In the copper recycling process, the waste material of copper is first brought to a Fragmentation plant where metal scraps are put in a shredder which converts these scraps into fragments. Then these fragments are treated at many points in the plant for impurities before going for the further recycling process.
The three R’s are the key points to remember
Copper Recycling And Reuse
Copper products are hard wearing and last for a long time and will often still function long after they have been superseded by newer models.
Goods such as mobile phones, washing machines, and cookers, which are still in working order, can be passed on to others for reuse.
Copper containing waste such as Waste of Electrical and Electronic types of equipment, Electrical cables, old taps, copper plumbing pipes, and scrap from copper/copper alloy production and manufacturing is collected, dismantled, and sorted. This is followed by melting, casting, and the manufacture of new copper products.
In Europe, 41% of our demand for copper is met by recycling
Steps involved in processing
Machines and plants to process metal scrap materials for
– Size and volume reduction
– Compaction and – separation
Waste is produced when copper goes through a process known as shredding when put in a machine called a shredder.
Shredding is a process in which products are – reduced in size and volume of many different and difficult-to-handle materials is reduced
Benefits Of Recycling Copper
The economic and environmental benefits of recycling copper are given below and illustrate the sustainable nature of copper.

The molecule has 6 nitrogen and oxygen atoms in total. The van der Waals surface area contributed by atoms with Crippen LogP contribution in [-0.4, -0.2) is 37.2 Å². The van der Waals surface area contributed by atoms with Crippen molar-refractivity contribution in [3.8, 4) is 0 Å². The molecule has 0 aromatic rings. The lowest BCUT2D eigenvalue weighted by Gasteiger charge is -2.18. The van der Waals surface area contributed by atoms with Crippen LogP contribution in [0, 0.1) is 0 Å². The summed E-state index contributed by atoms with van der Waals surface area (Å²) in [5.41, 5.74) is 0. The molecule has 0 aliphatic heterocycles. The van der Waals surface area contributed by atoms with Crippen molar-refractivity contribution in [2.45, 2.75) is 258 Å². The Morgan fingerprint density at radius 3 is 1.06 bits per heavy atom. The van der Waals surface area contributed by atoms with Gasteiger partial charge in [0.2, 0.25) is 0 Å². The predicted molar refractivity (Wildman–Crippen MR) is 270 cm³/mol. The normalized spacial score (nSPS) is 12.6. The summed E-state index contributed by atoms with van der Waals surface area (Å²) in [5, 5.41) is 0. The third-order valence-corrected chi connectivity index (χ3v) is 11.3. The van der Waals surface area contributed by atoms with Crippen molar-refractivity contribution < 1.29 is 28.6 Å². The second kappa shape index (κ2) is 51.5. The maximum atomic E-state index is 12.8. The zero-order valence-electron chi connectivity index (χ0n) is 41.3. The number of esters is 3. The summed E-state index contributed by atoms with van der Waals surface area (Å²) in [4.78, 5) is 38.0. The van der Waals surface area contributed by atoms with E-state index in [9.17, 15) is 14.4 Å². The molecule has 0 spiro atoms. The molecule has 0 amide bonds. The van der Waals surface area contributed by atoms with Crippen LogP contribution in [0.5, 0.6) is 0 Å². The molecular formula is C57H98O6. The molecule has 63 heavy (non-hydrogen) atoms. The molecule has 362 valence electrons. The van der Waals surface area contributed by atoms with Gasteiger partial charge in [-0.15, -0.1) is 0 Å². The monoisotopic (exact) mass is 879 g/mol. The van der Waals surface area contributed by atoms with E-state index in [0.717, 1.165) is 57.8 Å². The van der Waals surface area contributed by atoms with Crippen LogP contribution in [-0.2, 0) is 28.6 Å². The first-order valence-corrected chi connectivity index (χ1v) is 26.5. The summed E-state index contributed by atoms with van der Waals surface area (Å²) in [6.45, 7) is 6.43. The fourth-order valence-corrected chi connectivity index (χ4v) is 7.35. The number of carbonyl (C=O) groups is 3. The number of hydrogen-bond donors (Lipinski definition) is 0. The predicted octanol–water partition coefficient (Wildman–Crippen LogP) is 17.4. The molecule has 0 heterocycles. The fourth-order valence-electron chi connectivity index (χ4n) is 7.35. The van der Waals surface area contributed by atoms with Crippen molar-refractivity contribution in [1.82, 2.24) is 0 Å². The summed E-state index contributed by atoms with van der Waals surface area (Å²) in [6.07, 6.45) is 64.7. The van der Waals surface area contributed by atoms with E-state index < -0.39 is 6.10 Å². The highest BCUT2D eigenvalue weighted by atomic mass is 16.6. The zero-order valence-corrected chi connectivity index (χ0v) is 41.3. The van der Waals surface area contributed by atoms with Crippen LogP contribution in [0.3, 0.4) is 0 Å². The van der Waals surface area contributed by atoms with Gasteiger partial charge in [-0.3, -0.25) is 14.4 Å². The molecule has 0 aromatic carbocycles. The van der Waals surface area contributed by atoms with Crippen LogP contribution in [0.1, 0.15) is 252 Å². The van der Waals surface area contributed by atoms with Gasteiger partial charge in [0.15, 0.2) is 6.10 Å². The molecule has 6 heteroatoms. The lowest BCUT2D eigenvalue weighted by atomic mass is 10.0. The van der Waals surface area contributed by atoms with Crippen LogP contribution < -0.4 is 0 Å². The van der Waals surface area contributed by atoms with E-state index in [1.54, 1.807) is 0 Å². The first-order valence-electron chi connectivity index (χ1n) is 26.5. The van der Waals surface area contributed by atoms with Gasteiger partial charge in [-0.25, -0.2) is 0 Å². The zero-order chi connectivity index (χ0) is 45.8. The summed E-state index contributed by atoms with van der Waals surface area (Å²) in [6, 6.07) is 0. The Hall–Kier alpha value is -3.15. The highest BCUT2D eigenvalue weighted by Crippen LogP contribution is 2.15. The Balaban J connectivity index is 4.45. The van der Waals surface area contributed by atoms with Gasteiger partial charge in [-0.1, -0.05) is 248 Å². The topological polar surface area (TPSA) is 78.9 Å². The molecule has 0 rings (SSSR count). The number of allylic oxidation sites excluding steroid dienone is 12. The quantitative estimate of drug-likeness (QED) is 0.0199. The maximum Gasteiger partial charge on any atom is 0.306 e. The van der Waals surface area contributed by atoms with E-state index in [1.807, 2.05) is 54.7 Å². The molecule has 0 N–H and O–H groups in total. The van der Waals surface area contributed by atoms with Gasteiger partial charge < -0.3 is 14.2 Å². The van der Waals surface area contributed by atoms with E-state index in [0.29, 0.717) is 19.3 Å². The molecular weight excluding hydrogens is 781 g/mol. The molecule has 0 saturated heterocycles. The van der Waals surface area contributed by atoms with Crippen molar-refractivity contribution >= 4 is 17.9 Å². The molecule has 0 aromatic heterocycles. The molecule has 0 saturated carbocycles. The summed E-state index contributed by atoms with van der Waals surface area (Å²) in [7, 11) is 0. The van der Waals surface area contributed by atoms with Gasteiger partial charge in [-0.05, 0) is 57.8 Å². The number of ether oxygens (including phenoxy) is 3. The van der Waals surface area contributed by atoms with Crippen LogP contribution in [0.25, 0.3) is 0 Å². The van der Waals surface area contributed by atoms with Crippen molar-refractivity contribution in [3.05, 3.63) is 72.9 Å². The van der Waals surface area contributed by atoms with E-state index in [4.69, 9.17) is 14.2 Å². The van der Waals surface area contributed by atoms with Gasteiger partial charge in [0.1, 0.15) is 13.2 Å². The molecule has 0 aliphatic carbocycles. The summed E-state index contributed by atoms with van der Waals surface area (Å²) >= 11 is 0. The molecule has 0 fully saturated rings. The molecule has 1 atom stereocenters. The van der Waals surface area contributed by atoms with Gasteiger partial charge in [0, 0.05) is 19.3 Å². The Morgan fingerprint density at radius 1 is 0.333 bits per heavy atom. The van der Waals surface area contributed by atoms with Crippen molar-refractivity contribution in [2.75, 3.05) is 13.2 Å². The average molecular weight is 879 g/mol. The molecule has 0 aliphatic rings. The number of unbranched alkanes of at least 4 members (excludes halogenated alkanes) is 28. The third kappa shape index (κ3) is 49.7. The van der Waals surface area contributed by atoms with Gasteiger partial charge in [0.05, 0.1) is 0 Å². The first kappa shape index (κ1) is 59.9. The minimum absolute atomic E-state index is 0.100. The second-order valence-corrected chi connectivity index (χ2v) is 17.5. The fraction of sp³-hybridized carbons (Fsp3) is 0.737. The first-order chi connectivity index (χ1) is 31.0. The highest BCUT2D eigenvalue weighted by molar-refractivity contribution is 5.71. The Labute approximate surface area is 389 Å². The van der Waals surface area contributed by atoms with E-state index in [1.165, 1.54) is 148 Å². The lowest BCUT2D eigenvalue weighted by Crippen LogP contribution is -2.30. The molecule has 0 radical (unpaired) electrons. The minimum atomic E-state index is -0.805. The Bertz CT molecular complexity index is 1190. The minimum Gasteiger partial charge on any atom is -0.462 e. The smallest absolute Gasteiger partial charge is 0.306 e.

During mining and refining (purification) of copper, dust and waste gases such as sulfur dioxide are produced which may harm the environment. Although these harmful effects are minimized by copper producers (sulfur dioxide is captured and used to make sulphuric acid), with recycling there are few, if any, harmful gases emitted.
1) Landfill Costs
Copper and copper alloy objects which are not recycled might otherwise be dumped in holes in the ground – this is called landfill. These holes are rapidly being filled up and, as they become scarcer, landfill becomes a very expensive option for waste disposal (of any material).
2) Energy Saving
To extract copper from copper ore the energy required is approximately 100GJ/tonne. Recycling copper uses much less energy, about 10GJ/tonne, which’s only 10% of the energy needed for extraction. This energy-saving leads to the conservation of valuable reserves of oil, gas, or coal and reduces the amount of CO2 released into the atmosphere.
3) Conservation of Copper Ore
To date, only about 12% of known copper resources have been mined. However, copper ore is a finite resource and it makes sense to conserve ore by recycling.
It is cheaper to recycle old copper than to mine and extract new copper. Recycled copper is worth up to 90% of the cost of the original copper. Recycling helps to keep the cost of copper products down.
Utilizing Recycling process and reusing of metals and materials we can save a lot of energy, conserve our environment and prevent further degradation of our resources. So our upcoming generations live life happily and have enough to use them.